I could hear the astonishment in her voice even over the phone. “I don’t think I’ve ever gotten a thank-you note from anyone after giving them a tip,” she said. “So I just had to call and let you know!”
Our crack team of movers had delivered some furniture to her home a few days earlier. Some of the pieces were pretty big. FCG’s guys had wrestled them into her small condo without scratching the furniture or nicking the trim of her door. To make room for the new stuff, they even moved a couple of other pieces upstairs for her.
Grateful, her husband tucked some money into an envelope and handed it to the movers. Because they were a hurry to make their next delivery, the guys hadn’t even peeked into the envelope. Later, when they did, they were surprised – and pretty darn happy – to find a generous tip. Unable to thank the couple in person, one of the movers decided to write a note.
That’s the kind of white-glove service that makes me proud of our team. They went above and beyond that day. We trust our movers to make these kinds of decisions. If they have time and the request is reasonable, they’ll try to accommodate the customer. That day, they earned that tip.
Sometimes, it seems to me that some other businesses have gotten confused about the point of tipping.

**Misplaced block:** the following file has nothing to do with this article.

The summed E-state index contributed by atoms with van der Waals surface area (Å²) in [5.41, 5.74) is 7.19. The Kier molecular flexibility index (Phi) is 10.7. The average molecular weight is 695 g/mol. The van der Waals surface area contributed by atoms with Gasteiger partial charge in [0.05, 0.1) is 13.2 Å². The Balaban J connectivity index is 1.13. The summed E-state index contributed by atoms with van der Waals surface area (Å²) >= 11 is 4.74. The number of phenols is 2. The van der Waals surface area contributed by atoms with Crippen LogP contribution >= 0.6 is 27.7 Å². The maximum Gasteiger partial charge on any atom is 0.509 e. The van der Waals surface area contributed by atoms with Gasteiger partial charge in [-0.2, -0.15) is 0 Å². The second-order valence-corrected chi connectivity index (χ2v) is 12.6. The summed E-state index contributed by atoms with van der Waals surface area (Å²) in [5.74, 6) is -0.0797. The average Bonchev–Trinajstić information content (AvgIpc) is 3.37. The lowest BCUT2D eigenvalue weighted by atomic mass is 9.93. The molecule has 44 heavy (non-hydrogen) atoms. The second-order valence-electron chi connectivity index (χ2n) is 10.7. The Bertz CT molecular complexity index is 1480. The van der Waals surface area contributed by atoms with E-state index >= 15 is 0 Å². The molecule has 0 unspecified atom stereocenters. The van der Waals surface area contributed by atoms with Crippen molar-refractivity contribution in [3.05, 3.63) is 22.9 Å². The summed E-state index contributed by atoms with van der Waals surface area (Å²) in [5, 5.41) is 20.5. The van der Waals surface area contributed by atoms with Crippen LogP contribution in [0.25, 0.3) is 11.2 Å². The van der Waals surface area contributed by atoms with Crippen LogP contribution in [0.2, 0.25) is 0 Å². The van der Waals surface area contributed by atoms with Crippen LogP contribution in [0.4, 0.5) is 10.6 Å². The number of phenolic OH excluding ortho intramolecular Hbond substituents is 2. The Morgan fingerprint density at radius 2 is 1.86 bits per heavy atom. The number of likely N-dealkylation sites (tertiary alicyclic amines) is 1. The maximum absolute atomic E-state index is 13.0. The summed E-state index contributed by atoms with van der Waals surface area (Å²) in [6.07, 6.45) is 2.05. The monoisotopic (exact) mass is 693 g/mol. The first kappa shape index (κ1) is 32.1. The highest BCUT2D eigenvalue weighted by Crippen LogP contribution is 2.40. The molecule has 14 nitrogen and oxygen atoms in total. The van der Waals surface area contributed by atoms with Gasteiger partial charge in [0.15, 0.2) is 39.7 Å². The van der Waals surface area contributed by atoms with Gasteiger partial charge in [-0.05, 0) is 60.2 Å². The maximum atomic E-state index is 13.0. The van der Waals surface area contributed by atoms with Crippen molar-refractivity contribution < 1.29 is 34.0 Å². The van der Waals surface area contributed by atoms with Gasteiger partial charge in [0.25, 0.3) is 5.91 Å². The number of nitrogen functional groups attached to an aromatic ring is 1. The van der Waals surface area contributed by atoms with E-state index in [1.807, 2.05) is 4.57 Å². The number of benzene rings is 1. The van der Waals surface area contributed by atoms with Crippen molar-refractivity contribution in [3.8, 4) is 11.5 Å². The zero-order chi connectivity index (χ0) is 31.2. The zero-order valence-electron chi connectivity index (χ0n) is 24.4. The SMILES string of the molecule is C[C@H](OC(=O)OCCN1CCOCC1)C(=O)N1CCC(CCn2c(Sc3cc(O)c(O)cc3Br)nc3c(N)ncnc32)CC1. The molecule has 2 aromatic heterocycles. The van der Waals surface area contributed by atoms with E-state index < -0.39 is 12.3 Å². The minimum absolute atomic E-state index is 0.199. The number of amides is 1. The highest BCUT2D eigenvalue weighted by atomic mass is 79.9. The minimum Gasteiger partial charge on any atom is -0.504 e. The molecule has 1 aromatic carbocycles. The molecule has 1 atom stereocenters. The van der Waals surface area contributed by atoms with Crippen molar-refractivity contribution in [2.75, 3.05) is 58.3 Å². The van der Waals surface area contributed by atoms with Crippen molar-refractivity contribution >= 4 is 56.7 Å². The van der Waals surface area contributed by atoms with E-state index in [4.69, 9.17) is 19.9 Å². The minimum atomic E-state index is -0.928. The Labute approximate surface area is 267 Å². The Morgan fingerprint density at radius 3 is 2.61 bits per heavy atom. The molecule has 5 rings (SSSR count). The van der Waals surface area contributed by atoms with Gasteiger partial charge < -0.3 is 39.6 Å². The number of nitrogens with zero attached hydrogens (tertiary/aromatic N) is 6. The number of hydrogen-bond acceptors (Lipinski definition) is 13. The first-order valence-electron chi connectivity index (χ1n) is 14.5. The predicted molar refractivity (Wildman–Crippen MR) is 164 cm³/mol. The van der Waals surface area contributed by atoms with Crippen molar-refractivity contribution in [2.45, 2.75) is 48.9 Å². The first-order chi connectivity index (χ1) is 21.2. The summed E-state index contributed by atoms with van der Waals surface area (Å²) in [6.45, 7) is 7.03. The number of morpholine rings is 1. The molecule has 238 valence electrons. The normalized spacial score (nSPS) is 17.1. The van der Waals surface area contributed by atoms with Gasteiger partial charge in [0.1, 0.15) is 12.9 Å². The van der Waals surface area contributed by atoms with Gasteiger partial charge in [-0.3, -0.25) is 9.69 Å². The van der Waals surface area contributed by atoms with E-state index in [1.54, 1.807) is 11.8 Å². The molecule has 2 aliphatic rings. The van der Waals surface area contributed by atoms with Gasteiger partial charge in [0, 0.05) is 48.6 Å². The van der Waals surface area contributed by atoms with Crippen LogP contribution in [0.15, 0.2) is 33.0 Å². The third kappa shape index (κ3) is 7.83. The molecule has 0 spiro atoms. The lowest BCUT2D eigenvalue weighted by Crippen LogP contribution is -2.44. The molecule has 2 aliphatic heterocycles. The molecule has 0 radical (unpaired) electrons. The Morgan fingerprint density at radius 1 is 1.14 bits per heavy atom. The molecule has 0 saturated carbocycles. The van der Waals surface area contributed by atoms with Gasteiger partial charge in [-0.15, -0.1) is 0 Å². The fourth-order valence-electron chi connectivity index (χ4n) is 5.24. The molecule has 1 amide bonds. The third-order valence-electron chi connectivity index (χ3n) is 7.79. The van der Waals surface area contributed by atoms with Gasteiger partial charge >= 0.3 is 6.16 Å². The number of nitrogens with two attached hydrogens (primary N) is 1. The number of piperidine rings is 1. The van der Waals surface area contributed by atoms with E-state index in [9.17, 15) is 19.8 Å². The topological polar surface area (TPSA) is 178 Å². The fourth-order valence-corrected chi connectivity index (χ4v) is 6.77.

Last week, I bought some beer from my favorite craft brewery. A young man at the counter rang up the sale, flipping the tablet around for me to approve the charge. Before I could scribble my signature, I was confronted with a request on the screen. How much did I wanted to tip: 10%, 15%, 20%?
At the bottom of the screen, in letters so tiny you needed a jeweler’s loupe to see them, there was another option: no tip.
Are you kidding me? I hadn’t even gotten my beer yet. And a four-pack didn’t require any heavy lifting. What a dilemma! Would I be penalized for being a cheapskate? The guy at the counter seemed nonchalant, but what if he held a grudge? Would I get last week’s leftovers instead of the delicious fresh stuff reserved for the big spenders?
Of course, it’s no crime to ask for a tip. But, seriously, is it appropriate? I hit “no tip,” but I felt like a grinch for doing it.
I am a fan of rewarding superior service. And I’m proud of our guys who work hard to deliver your furniture with the greatest care in winter snow and summer heat. They may never ask, but they’re always grateful for your appreciation whether it’s a bottle of water or a few bucks in an envelope.